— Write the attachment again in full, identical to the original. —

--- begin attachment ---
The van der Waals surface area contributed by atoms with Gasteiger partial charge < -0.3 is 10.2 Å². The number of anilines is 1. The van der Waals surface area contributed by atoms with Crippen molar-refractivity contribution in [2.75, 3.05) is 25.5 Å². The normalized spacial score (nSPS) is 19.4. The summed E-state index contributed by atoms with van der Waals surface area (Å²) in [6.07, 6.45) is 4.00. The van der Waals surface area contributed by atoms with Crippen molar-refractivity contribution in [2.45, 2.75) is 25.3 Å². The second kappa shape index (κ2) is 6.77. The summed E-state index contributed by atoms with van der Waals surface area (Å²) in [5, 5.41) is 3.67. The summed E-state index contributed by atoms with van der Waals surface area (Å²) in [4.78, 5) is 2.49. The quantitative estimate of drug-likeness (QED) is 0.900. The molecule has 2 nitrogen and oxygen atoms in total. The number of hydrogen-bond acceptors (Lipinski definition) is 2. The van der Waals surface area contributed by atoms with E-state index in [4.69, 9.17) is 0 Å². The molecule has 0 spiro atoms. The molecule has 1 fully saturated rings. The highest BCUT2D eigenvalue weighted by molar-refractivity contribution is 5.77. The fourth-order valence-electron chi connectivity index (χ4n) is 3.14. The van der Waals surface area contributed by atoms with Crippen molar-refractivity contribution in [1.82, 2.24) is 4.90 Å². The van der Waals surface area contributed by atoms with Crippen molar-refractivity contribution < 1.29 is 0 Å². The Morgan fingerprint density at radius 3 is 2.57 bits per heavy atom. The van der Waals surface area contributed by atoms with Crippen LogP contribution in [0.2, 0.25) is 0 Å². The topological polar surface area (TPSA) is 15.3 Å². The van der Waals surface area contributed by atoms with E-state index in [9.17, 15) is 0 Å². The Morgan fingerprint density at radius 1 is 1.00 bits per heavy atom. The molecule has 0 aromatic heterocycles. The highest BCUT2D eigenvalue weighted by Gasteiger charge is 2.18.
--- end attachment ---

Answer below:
The van der Waals surface area contributed by atoms with Gasteiger partial charge < -0.3 is 10.2 Å². The number of anilines is 1. The van der Waals surface area contributed by atoms with Crippen molar-refractivity contribution in [2.75, 3.05) is 25.5 Å². The normalized spacial score (nSPS) is 19.4. The summed E-state index contributed by atoms with van der Waals surface area (Å²) in [6.07, 6.45) is 4.00. The van der Waals surface area contributed by atoms with Crippen molar-refractivity contribution in [2.45, 2.75) is 25.3 Å². The second kappa shape index (κ2) is 6.77. The summed E-state index contributed by atoms with van der Waals surface area (Å²) in [5, 5.41) is 3.67. The summed E-state index contributed by atoms with van der Waals surface area (Å²) in [4.78, 5) is 2.49. The quantitative estimate of drug-likeness (QED) is 0.900. The molecule has 2 nitrogen and oxygen atoms in total. The number of hydrogen-bond acceptors (Lipinski definition) is 2. The van der Waals surface area contributed by atoms with E-state index in [4.69, 9.17) is 0 Å². The molecule has 0 spiro atoms. The molecule has 1 fully saturated rings. The highest BCUT2D eigenvalue weighted by molar-refractivity contribution is 5.77. The fourth-order valence-electron chi connectivity index (χ4n) is 3.14. The van der Waals surface area contributed by atoms with Crippen molar-refractivity contribution in [1.82, 2.24) is 4.90 Å². The van der Waals surface area contributed by atoms with Crippen molar-refractivity contribution < 1.29 is 0 Å². The Morgan fingerprint density at radius 3 is 2.57 bits per heavy atom. The van der Waals surface area contributed by atoms with Crippen LogP contribution in [0.2, 0.25) is 0 Å². The topological polar surface area (TPSA) is 15.3 Å². The van der Waals surface area contributed by atoms with E-state index in [9.17, 15) is 0 Å². The Morgan fingerprint density at radius 1 is 1.00 bits per heavy atom. The molecule has 0 aromatic heterocycles. The highest BCUT2D eigenvalue weighted by Gasteiger charge is 2.18.